The latest Energy Information Administration (EIA) gasoline demand reading reflected lower demand, the most fall-like numbers (9.1 million b/d) since the end of September, according to AAA.
Despite lower demand, stocks drew by a significant 2.8 million bbl in part due to high exports. On the week, the national average increased one cent to $2.61.
“While most states are seeing more expensive gas prices on the week, the good news is that the majority of increases were nominal at a few pennies. In fact, only five states saw jumps of a nickel or more,” said Jeanette Casselano, AAA spokesperson. “Motorists are likely to see continued fluctuation at the pump, but not major increases in the week ahead.”
Compared to a month ago, state averages are about a 50/50 split in being either more or less expensive.
The vast majority of motorists are seeing savings at the pump compared to November 2018, by as much as a quarter. Only six states are carrying averages more expensive than a year ago: California (+34 cents), Delaware (+12 cents), Nevada (+11 cents), Ohio (+8 cents), Arizona (+5 cents) and Oregon (+3 cents).
Great Lakes and Central States
South Dakota ($2.50) was the only Great Lakes and Central state with stable gas prices on the week.
Motorists in Michigan (+10 cents) and Illinois (+9 cents) saw the largest pump price jumps on the week while four states saw prices decrease, but only by a penny: Wisconsin ($2.38), Nebraska ($2.46), Ohio ($2.48) and Minnesota ($2.49). All other states saw gas prices increase by one to three cents.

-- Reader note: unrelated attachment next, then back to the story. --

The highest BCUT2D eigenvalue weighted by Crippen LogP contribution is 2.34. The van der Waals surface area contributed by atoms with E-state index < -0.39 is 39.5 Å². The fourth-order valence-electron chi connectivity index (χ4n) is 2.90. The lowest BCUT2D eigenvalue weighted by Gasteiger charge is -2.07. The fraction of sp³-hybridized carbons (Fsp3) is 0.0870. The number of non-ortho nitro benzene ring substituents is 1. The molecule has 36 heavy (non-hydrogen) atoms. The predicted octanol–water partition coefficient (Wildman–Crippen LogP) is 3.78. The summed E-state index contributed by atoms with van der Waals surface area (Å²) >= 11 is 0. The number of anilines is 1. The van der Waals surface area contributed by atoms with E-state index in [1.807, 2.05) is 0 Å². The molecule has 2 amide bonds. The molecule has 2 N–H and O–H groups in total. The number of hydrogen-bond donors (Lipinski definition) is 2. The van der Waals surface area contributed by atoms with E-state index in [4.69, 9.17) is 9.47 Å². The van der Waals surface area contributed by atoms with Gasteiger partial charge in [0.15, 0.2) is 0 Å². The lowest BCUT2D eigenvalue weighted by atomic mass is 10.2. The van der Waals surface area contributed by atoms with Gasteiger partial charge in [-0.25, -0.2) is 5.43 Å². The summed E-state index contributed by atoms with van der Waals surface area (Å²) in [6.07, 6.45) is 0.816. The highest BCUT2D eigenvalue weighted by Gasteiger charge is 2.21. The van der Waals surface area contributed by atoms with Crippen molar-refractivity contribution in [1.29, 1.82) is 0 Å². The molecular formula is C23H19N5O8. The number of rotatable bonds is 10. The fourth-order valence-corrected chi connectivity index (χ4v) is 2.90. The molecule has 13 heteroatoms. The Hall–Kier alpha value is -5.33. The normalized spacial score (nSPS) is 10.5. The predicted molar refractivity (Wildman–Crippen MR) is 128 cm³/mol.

The latest increases at the pump can be attributed to the large decrease in regional gasoline stocks – from 47.9 to 46.5 million bbls in EIA’s latest report.
Stocks have been decreasing weekly since the end of September. Regional refinery utilization rates, which increased minimally from 90.1% to 90.6%, likely helped keep most state increases on the smaller scale. If stocks are able to increase along with refinery rates in coming weeks, than motorists might see cheaper gas prices later this month.
South and Southeast
Two states from the South and Southeast – Florida and Tennessee – land on the Top 10 list for largest weekly changes, but for a decrease and an increase, respectively, of a nickel.
With the decrease, Florida saw the largest decline in gas prices in the country, but was not the only state in the region to see pump prices push cheaper. New Mexico’s ($2.52) average is a penny less expensive than last week.
The majority of states in the region have more expensive gas prices on the week, with the exception of Georgia ($2.43), Arkansas ($2.30), Louisiana ($2.22) and Mississippi ($2.22). Averages in these states have held steady since last Monday.
With a 600,000 bbl draw, gasoline stocks measure at 78.4 million bbl in the region, which is the lowest level since early September, according to EIA data. In the week ahead, gas prices could push moderately more expensive, especially with the latest regional refinery utilization rate down nearly 3% to 87%.
Mid-Atlantic and Northeast
Gas prices are fluctuating across the Mid-Atlantic and Northeast states with most motorists seeing penny increases.
Delaware (+6 cents) and Maryland (+4 cents) saw the largest jumps in the region and rank among the top 10 states with the largest jumps in the country. For all other states in the region, prices only increased as much as three cents, with a handful of states seeing no pump price change on the week.